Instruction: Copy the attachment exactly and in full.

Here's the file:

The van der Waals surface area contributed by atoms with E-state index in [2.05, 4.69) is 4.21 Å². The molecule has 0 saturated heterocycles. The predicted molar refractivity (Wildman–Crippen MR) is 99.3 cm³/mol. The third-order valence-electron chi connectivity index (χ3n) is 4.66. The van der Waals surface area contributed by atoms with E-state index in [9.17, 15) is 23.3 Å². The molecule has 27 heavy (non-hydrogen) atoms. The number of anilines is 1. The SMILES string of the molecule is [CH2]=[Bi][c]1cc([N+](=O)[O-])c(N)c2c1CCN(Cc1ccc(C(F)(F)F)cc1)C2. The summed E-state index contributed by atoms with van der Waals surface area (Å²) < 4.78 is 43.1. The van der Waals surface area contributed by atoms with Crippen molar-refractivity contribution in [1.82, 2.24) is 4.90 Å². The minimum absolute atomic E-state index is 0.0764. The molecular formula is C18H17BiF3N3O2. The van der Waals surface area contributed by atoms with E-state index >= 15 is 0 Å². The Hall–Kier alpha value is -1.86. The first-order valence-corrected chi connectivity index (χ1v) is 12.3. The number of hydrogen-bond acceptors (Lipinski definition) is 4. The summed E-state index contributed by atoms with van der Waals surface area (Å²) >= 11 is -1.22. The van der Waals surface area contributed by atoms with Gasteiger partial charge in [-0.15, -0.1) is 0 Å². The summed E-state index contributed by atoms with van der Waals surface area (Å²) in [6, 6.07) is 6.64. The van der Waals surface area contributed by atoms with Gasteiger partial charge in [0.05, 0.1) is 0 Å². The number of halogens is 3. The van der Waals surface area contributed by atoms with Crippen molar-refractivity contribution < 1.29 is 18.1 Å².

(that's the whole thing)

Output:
The van der Waals surface area contributed by atoms with E-state index in [2.05, 4.69) is 4.21 Å². The molecule has 0 saturated heterocycles. The predicted molar refractivity (Wildman–Crippen MR) is 99.3 cm³/mol. The third-order valence-electron chi connectivity index (χ3n) is 4.66. The van der Waals surface area contributed by atoms with E-state index in [9.17, 15) is 23.3 Å². The molecule has 27 heavy (non-hydrogen) atoms. The number of anilines is 1. The SMILES string of the molecule is [CH2]=[Bi][c]1cc([N+](=O)[O-])c(N)c2c1CCN(Cc1ccc(C(F)(F)F)cc1)C2. The summed E-state index contributed by atoms with van der Waals surface area (Å²) < 4.78 is 43.1. The van der Waals surface area contributed by atoms with Crippen molar-refractivity contribution in [1.82, 2.24) is 4.90 Å². The minimum absolute atomic E-state index is 0.0764. The molecular formula is C18H17BiF3N3O2. The van der Waals surface area contributed by atoms with E-state index >= 15 is 0 Å². The Hall–Kier alpha value is -1.86. The first-order valence-corrected chi connectivity index (χ1v) is 12.3. The number of hydrogen-bond acceptors (Lipinski definition) is 4. The summed E-state index contributed by atoms with van der Waals surface area (Å²) >= 11 is -1.22. The van der Waals surface area contributed by atoms with Gasteiger partial charge in [-0.15, -0.1) is 0 Å². The summed E-state index contributed by atoms with van der Waals surface area (Å²) in [6, 6.07) is 6.64. The van der Waals surface area contributed by atoms with Gasteiger partial charge in [0.05, 0.1) is 0 Å². The number of halogens is 3. The van der Waals surface area contributed by atoms with Crippen molar-refractivity contribution < 1.29 is 18.1 Å².